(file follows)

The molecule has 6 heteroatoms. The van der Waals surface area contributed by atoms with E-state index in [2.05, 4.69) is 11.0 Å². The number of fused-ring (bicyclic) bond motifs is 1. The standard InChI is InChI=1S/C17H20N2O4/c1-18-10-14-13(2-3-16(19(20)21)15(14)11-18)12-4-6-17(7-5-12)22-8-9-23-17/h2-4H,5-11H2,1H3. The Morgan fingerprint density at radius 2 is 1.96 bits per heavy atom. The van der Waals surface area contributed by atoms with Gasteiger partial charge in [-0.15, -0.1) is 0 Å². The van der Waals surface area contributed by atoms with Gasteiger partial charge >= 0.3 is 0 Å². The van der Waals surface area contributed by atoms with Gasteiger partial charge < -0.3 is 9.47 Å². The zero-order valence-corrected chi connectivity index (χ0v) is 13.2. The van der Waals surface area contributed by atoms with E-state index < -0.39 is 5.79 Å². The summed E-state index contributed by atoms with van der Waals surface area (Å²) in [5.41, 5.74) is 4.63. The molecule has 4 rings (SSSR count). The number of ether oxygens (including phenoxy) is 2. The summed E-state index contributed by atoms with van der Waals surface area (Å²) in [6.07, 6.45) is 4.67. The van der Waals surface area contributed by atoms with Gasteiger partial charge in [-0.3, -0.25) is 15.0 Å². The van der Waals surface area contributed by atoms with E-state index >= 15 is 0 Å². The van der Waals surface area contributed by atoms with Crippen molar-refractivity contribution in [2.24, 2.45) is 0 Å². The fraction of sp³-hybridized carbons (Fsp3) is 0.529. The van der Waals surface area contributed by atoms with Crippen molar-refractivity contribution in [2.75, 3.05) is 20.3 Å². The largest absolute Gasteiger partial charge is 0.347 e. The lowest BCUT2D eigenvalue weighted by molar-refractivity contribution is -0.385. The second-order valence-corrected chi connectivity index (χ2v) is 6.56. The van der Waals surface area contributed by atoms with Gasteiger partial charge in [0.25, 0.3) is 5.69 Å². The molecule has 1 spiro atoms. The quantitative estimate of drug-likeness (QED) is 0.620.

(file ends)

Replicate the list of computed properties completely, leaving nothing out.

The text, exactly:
The molecule has 6 heteroatoms. The van der Waals surface area contributed by atoms with E-state index in [2.05, 4.69) is 11.0 Å². The number of fused-ring (bicyclic) bond motifs is 1. The standard InChI is InChI=1S/C17H20N2O4/c1-18-10-14-13(2-3-16(19(20)21)15(14)11-18)12-4-6-17(7-5-12)22-8-9-23-17/h2-4H,5-11H2,1H3. The Morgan fingerprint density at radius 2 is 1.96 bits per heavy atom. The van der Waals surface area contributed by atoms with Gasteiger partial charge in [-0.15, -0.1) is 0 Å². The van der Waals surface area contributed by atoms with Gasteiger partial charge >= 0.3 is 0 Å². The van der Waals surface area contributed by atoms with Gasteiger partial charge < -0.3 is 9.47 Å². The zero-order valence-corrected chi connectivity index (χ0v) is 13.2. The van der Waals surface area contributed by atoms with E-state index < -0.39 is 5.79 Å². The summed E-state index contributed by atoms with van der Waals surface area (Å²) in [5.41, 5.74) is 4.63. The molecule has 4 rings (SSSR count). The number of ether oxygens (including phenoxy) is 2. The summed E-state index contributed by atoms with van der Waals surface area (Å²) in [6.07, 6.45) is 4.67. The van der Waals surface area contributed by atoms with Gasteiger partial charge in [-0.3, -0.25) is 15.0 Å². The van der Waals surface area contributed by atoms with E-state index >= 15 is 0 Å². The van der Waals surface area contributed by atoms with Crippen molar-refractivity contribution in [2.24, 2.45) is 0 Å². The fraction of sp³-hybridized carbons (Fsp3) is 0.529. The van der Waals surface area contributed by atoms with Crippen molar-refractivity contribution in [2.75, 3.05) is 20.3 Å². The largest absolute Gasteiger partial charge is 0.347 e. The lowest BCUT2D eigenvalue weighted by molar-refractivity contribution is -0.385. The second-order valence-corrected chi connectivity index (χ2v) is 6.56. The van der Waals surface area contributed by atoms with Gasteiger partial charge in [0.25, 0.3) is 5.69 Å². The molecule has 1 spiro atoms. The quantitative estimate of drug-likeness (QED) is 0.620.